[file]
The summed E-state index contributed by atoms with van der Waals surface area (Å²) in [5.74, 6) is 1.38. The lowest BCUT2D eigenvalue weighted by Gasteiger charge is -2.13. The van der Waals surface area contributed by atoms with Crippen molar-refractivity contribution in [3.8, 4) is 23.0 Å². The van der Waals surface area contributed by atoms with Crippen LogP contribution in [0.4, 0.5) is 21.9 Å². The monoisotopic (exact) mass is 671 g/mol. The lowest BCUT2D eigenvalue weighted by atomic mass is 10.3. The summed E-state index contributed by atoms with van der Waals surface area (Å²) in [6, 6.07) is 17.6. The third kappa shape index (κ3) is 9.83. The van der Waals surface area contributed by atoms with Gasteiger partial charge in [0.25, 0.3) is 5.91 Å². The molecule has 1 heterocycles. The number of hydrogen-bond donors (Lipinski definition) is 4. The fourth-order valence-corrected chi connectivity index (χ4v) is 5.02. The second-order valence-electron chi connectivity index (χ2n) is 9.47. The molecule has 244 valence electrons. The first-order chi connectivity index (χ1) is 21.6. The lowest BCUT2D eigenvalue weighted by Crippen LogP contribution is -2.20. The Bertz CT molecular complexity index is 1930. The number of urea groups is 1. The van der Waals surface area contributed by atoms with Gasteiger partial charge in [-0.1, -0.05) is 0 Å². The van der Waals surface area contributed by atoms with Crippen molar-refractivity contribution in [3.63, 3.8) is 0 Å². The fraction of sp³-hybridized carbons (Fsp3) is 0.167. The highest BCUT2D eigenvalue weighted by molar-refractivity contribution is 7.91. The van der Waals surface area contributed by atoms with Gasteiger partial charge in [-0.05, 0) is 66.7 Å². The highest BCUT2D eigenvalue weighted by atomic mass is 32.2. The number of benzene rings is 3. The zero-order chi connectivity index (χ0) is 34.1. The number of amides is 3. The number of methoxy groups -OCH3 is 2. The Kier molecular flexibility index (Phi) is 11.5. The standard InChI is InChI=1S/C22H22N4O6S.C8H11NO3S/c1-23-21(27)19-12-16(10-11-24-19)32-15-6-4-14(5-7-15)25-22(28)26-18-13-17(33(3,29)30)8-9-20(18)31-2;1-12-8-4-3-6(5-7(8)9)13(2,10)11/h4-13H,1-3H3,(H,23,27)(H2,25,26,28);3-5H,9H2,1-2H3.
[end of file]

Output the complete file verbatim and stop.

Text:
The summed E-state index contributed by atoms with van der Waals surface area (Å²) in [5.74, 6) is 1.38. The lowest BCUT2D eigenvalue weighted by Gasteiger charge is -2.13. The van der Waals surface area contributed by atoms with Crippen molar-refractivity contribution in [3.8, 4) is 23.0 Å². The van der Waals surface area contributed by atoms with Crippen LogP contribution in [0.4, 0.5) is 21.9 Å². The monoisotopic (exact) mass is 671 g/mol. The lowest BCUT2D eigenvalue weighted by atomic mass is 10.3. The summed E-state index contributed by atoms with van der Waals surface area (Å²) in [6, 6.07) is 17.6. The third kappa shape index (κ3) is 9.83. The van der Waals surface area contributed by atoms with Gasteiger partial charge in [0.25, 0.3) is 5.91 Å². The molecule has 1 heterocycles. The number of hydrogen-bond donors (Lipinski definition) is 4. The fourth-order valence-corrected chi connectivity index (χ4v) is 5.02. The second-order valence-electron chi connectivity index (χ2n) is 9.47. The molecule has 244 valence electrons. The first-order chi connectivity index (χ1) is 21.6. The lowest BCUT2D eigenvalue weighted by Crippen LogP contribution is -2.20. The Bertz CT molecular complexity index is 1930. The number of urea groups is 1. The van der Waals surface area contributed by atoms with Gasteiger partial charge in [-0.1, -0.05) is 0 Å². The van der Waals surface area contributed by atoms with Crippen molar-refractivity contribution in [3.63, 3.8) is 0 Å². The fraction of sp³-hybridized carbons (Fsp3) is 0.167. The highest BCUT2D eigenvalue weighted by molar-refractivity contribution is 7.91. The van der Waals surface area contributed by atoms with Gasteiger partial charge in [-0.05, 0) is 66.7 Å². The highest BCUT2D eigenvalue weighted by atomic mass is 32.2. The number of benzene rings is 3. The zero-order chi connectivity index (χ0) is 34.1. The number of amides is 3. The number of methoxy groups -OCH3 is 2. The Kier molecular flexibility index (Phi) is 11.5. The standard InChI is InChI=1S/C22H22N4O6S.C8H11NO3S/c1-23-21(27)19-12-16(10-11-24-19)32-15-6-4-14(5-7-15)25-22(28)26-18-13-17(33(3,29)30)8-9-20(18)31-2;1-12-8-4-3-6(5-7(8)9)13(2,10)11/h4-13H,1-3H3,(H,23,27)(H2,25,26,28);3-5H,9H2,1-2H3.